In times of such a seismic shift, the CPEC project puts us on the side of the rising star. Furthermore, it offers us security against the extremely aggressive and hostile stance being taken by the US and India against Pakistan. Many leading academics have suggested that this will be an Asian century, where world leadership passes from Europe-USA to Asia. What will help enormously if we could somehow ease regional tensions and create peace and harmony among our neighbouring countries. Countering hostilities created by centuries of divide-and-rule strategies, and advanced by current political interests will require both skillful diplomacy and a creative rewriting of dominant narratives.
Skeptics about CPEC suggest that leakages, thefts, structural imbalances, and obsolete infrastructure mean that merely adding power to the grid will not solve Pakistan’s power problems. However, this does not take into account the installation of vast new transmission lines that will carry electricity for the entire longitudinal vertical length of Pakistan as a whole, delivering power to communities that simply did not possess it before. In addition, the energy projects in themselves are designed to complement the establishment of Special Economic Zones (SEZ). This allowed China to experiment with different models, in order find successful methods to emulate throughout the economy. Careful attention has been paid to the social dimensions, and social welfare projects are planned for communities in proximity to CPEC projects, to ensure no one feels left behind.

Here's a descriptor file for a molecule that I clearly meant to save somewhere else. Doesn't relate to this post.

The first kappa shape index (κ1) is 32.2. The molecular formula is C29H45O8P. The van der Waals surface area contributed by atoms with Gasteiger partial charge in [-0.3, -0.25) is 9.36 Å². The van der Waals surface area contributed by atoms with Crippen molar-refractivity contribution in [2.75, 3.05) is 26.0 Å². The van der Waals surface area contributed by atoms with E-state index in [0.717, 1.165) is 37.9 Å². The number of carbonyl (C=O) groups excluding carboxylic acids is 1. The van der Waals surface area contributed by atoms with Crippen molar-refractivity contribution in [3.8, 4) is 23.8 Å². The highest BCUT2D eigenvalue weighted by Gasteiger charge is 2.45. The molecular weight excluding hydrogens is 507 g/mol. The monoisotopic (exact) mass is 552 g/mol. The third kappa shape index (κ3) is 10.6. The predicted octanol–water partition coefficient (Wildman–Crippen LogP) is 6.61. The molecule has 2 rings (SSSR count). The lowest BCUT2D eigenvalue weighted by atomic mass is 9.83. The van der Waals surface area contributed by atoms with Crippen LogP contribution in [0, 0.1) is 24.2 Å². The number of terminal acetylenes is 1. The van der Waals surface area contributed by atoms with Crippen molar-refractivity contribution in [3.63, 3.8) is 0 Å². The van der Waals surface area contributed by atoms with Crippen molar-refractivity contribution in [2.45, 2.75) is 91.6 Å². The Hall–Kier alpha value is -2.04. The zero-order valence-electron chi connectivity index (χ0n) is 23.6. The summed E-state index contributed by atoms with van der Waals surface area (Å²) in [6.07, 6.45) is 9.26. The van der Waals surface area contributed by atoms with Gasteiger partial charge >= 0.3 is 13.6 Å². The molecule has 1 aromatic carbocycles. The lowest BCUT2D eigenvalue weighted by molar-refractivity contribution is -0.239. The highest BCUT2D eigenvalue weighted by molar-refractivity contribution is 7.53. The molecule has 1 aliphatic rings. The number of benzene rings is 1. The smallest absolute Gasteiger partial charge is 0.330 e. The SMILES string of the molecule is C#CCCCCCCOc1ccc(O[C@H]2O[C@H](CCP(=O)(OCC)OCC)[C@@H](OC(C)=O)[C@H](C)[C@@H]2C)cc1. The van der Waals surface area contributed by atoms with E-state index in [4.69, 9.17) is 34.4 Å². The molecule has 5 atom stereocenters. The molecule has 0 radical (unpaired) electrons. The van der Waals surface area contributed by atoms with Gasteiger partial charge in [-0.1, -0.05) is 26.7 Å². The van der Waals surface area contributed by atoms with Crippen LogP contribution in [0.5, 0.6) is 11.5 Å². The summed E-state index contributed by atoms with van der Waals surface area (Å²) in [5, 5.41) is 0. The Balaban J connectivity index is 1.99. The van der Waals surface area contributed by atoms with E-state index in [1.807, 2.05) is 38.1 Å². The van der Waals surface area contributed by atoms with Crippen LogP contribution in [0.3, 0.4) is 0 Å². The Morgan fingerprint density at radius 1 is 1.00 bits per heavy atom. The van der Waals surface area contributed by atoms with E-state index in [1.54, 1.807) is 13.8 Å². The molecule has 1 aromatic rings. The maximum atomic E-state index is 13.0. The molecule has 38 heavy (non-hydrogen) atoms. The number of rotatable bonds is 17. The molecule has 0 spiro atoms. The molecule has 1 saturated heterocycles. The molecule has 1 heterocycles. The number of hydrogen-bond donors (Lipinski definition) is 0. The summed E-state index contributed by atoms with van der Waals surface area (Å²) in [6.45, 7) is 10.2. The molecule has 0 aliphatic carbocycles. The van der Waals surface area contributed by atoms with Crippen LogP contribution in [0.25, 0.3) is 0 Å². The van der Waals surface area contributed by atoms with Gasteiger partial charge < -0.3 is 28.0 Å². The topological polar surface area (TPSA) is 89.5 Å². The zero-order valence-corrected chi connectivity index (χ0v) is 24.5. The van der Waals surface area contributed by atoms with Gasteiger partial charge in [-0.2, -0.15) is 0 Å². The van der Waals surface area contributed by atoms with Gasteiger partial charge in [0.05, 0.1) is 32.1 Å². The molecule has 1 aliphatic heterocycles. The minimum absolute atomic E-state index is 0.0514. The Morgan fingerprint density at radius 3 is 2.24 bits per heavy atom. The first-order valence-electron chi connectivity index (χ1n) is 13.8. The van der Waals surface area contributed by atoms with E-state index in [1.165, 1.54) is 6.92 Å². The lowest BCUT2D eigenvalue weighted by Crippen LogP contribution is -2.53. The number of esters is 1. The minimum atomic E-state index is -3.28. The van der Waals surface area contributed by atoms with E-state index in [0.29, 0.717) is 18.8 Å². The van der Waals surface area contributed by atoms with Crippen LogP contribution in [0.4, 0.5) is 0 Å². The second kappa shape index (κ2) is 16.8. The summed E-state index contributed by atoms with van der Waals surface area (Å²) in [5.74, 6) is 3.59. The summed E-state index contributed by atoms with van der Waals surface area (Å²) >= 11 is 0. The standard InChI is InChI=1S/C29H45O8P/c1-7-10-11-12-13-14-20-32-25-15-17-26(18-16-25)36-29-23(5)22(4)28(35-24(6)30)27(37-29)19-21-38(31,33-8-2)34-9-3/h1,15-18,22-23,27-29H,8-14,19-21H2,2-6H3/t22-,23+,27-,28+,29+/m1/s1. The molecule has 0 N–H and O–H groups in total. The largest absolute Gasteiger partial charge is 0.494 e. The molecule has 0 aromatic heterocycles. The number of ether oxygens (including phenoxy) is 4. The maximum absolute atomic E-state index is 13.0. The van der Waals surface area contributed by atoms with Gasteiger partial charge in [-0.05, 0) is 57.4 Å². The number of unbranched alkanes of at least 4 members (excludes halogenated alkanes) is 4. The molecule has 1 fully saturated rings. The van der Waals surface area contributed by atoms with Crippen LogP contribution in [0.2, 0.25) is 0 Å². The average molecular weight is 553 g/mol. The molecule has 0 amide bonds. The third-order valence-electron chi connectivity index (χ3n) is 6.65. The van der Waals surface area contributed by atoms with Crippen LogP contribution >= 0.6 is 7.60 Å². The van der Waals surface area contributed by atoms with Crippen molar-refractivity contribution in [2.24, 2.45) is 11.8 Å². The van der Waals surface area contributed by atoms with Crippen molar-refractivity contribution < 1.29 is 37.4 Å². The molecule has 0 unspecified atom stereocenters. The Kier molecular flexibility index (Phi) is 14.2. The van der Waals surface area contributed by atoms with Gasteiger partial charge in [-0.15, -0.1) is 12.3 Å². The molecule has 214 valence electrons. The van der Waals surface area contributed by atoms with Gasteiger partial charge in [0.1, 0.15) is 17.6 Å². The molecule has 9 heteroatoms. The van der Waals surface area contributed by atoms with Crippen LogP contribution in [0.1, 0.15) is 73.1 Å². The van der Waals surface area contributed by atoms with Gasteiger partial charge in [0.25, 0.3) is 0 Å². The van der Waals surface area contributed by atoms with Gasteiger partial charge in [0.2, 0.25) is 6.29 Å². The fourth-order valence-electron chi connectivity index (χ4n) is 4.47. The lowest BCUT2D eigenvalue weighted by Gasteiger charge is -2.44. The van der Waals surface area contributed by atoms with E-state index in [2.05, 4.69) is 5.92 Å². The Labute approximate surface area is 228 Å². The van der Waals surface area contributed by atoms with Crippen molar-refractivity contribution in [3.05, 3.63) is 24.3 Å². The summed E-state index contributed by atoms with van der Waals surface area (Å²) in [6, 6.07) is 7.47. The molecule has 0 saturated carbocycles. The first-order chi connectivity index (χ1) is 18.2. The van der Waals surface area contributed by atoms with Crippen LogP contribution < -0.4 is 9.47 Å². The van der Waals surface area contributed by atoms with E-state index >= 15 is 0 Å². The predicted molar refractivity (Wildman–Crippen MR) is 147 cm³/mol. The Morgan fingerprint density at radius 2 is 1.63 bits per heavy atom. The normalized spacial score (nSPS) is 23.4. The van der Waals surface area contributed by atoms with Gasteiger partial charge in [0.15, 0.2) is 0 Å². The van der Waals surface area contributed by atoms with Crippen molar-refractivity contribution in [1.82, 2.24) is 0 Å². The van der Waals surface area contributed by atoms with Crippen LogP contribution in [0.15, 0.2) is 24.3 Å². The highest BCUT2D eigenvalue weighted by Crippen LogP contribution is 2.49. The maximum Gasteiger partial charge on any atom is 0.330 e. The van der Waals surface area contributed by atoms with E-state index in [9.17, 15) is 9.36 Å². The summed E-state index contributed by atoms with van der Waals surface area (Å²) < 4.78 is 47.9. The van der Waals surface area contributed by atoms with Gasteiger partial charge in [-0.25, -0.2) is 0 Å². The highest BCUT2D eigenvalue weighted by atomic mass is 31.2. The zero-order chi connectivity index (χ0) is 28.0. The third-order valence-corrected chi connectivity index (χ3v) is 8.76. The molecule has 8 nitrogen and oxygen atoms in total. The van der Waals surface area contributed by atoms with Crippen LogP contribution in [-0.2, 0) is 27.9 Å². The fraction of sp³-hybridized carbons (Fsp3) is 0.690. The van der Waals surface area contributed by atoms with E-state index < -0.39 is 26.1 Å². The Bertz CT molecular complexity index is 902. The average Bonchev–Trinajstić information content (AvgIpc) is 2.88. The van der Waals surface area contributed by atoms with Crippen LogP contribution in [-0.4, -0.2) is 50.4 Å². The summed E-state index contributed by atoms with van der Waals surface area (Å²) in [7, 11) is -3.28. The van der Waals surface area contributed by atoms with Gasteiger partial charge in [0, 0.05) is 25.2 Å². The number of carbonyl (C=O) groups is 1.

The debt burden to be carried by Pakistan in relation to CPEC is a concern for many, especially since developed nations already are turning to more stringent fiscal conservatism. Pakistan already suffers from a trade deficit, an inability to maintain substantial foreign reserves amidst falling remittances, and stringent repayment timelines for its debt obligations to organisations such as the IMF and the World Bank. It is critical to examine the exact composition of CPEC funding, which can be broken down into grants from the Chinese government, low-interest loans from various state-owned Chinese banking institutions, and funding from the Asian Development Bank. Much of this financial obligation has been negotiated on favourable terms for Pakistan, with low-interest percentages and repayment schedules that stretch well beyond 2030, the year CPEC is earmarked to be fully active in contributing to the Pakistani economy. Increases in exports, manufacturing output, and continued repayment by the federal government vis-à-vis CPEC will additionally allow global credit rating agencies to reassess Pakistan’s credit status in a more positive light. Despite pessimism in the public press, careful calculations done at the finance ministry and the State Bank show that the mounting burden of debt is easily sustainable given the growth trajectory of the economy.
Many remain wary of China’s geopolitical vision, claiming that such transport and energy corridors only serve to increase Sino military presence in the region while also increasing its influence in Pakistan to the point of the latter becoming a vassal state. Such analysis ignores the mutual respect and understanding built between the countries over the last few decades. China and Pakistan already collaborate heavily in fields such as the development and sales of arms, as well as the provision of employment and cultural exchange. Pakistan remains one of the first few states to officially recognise the current CCP administration of China.
There is no reason why mutual trade and cooperation cannot lead to win-win situation, where both parties gain. The caution raised in this connection are justified only in the sense that while CPEC offers Pakistan enormous potential rewards, these can pass us by if we do not take appropriate steps, in terms of recognising and utilising the opportunities created by it. CPEC offers a historic opportunity for Pakistan to become the next Asian tiger. Instead of bemoaning our fate, if we struggle to create a better future, there is no reason why this prophecy cannot come true.
Published in The Express Tribune, November 12th, 2017.